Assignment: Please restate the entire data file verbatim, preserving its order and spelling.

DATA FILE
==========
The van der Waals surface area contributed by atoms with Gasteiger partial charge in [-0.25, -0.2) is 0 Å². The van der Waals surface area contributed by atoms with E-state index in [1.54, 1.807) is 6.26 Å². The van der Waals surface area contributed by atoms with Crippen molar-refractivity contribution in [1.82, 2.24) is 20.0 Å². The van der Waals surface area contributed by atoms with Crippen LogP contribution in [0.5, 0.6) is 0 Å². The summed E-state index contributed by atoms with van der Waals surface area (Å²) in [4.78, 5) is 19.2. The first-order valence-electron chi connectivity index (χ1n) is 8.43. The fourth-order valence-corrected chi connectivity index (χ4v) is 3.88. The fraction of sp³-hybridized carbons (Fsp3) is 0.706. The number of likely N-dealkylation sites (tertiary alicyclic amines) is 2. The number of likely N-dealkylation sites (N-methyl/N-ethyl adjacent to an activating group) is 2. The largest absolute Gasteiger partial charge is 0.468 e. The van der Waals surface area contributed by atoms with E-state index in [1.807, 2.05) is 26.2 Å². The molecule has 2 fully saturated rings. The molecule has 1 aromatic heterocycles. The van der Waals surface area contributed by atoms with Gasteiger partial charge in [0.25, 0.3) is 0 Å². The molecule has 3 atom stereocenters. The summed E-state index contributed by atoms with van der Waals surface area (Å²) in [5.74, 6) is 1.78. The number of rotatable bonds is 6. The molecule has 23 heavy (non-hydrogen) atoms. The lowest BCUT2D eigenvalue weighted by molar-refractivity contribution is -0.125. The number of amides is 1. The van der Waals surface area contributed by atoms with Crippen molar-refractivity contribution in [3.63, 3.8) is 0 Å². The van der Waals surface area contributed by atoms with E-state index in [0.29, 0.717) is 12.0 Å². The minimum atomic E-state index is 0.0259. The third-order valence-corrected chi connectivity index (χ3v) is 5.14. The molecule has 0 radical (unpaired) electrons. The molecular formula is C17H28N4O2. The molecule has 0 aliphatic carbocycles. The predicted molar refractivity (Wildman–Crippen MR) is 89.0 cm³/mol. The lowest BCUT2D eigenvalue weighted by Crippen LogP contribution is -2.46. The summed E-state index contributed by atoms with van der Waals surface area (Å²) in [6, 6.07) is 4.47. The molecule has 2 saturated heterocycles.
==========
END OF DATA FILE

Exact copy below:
The van der Waals surface area contributed by atoms with Gasteiger partial charge in [-0.25, -0.2) is 0 Å². The van der Waals surface area contributed by atoms with E-state index in [1.54, 1.807) is 6.26 Å². The van der Waals surface area contributed by atoms with Crippen molar-refractivity contribution in [1.82, 2.24) is 20.0 Å². The van der Waals surface area contributed by atoms with Crippen LogP contribution in [0.5, 0.6) is 0 Å². The summed E-state index contributed by atoms with van der Waals surface area (Å²) in [4.78, 5) is 19.2. The first-order valence-electron chi connectivity index (χ1n) is 8.43. The fourth-order valence-corrected chi connectivity index (χ4v) is 3.88. The fraction of sp³-hybridized carbons (Fsp3) is 0.706. The number of likely N-dealkylation sites (tertiary alicyclic amines) is 2. The number of likely N-dealkylation sites (N-methyl/N-ethyl adjacent to an activating group) is 2. The largest absolute Gasteiger partial charge is 0.468 e. The van der Waals surface area contributed by atoms with E-state index in [1.807, 2.05) is 26.2 Å². The molecule has 2 fully saturated rings. The molecule has 1 aromatic heterocycles. The van der Waals surface area contributed by atoms with Gasteiger partial charge in [0.25, 0.3) is 0 Å². The molecule has 3 atom stereocenters. The summed E-state index contributed by atoms with van der Waals surface area (Å²) in [5.74, 6) is 1.78. The number of rotatable bonds is 6. The molecule has 23 heavy (non-hydrogen) atoms. The lowest BCUT2D eigenvalue weighted by molar-refractivity contribution is -0.125. The number of amides is 1. The van der Waals surface area contributed by atoms with Crippen molar-refractivity contribution in [3.63, 3.8) is 0 Å². The van der Waals surface area contributed by atoms with E-state index in [0.29, 0.717) is 12.0 Å². The minimum atomic E-state index is 0.0259. The third-order valence-corrected chi connectivity index (χ3v) is 5.14. The molecule has 0 radical (unpaired) electrons. The molecular formula is C17H28N4O2. The molecule has 0 aliphatic carbocycles. The predicted molar refractivity (Wildman–Crippen MR) is 89.0 cm³/mol. The lowest BCUT2D eigenvalue weighted by Crippen LogP contribution is -2.46. The summed E-state index contributed by atoms with van der Waals surface area (Å²) in [6, 6.07) is 4.47. The molecule has 2 saturated heterocycles.